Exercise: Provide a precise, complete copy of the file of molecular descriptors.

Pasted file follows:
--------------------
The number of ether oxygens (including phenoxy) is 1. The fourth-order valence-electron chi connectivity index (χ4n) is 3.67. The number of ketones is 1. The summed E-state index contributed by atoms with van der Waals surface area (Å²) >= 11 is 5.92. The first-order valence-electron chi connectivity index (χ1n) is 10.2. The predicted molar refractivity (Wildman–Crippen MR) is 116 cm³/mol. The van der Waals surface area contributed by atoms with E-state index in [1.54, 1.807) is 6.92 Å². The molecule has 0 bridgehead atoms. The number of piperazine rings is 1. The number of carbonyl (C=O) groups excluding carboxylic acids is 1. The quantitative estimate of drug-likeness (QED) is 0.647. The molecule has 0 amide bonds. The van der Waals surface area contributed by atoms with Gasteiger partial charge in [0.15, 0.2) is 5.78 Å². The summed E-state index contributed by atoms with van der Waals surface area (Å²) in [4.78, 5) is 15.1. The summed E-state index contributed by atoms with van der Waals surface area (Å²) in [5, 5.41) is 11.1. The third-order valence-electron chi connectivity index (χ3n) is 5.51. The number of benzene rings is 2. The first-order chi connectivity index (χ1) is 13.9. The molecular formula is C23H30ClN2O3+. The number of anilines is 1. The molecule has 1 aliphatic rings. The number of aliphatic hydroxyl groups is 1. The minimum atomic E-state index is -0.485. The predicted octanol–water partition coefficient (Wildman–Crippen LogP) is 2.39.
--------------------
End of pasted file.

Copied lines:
The number of ether oxygens (including phenoxy) is 1. The fourth-order valence-electron chi connectivity index (χ4n) is 3.67. The number of ketones is 1. The summed E-state index contributed by atoms with van der Waals surface area (Å²) >= 11 is 5.92. The first-order valence-electron chi connectivity index (χ1n) is 10.2. The predicted molar refractivity (Wildman–Crippen MR) is 116 cm³/mol. The van der Waals surface area contributed by atoms with E-state index in [1.54, 1.807) is 6.92 Å². The molecule has 0 bridgehead atoms. The number of piperazine rings is 1. The number of carbonyl (C=O) groups excluding carboxylic acids is 1. The quantitative estimate of drug-likeness (QED) is 0.647. The molecule has 0 amide bonds. The van der Waals surface area contributed by atoms with Gasteiger partial charge in [0.15, 0.2) is 5.78 Å². The summed E-state index contributed by atoms with van der Waals surface area (Å²) in [4.78, 5) is 15.1. The summed E-state index contributed by atoms with van der Waals surface area (Å²) in [5, 5.41) is 11.1. The third-order valence-electron chi connectivity index (χ3n) is 5.51. The number of benzene rings is 2. The first-order chi connectivity index (χ1) is 13.9. The molecular formula is C23H30ClN2O3+. The number of anilines is 1. The molecule has 1 aliphatic rings. The number of aliphatic hydroxyl groups is 1. The minimum atomic E-state index is -0.485. The predicted octanol–water partition coefficient (Wildman–Crippen LogP) is 2.39.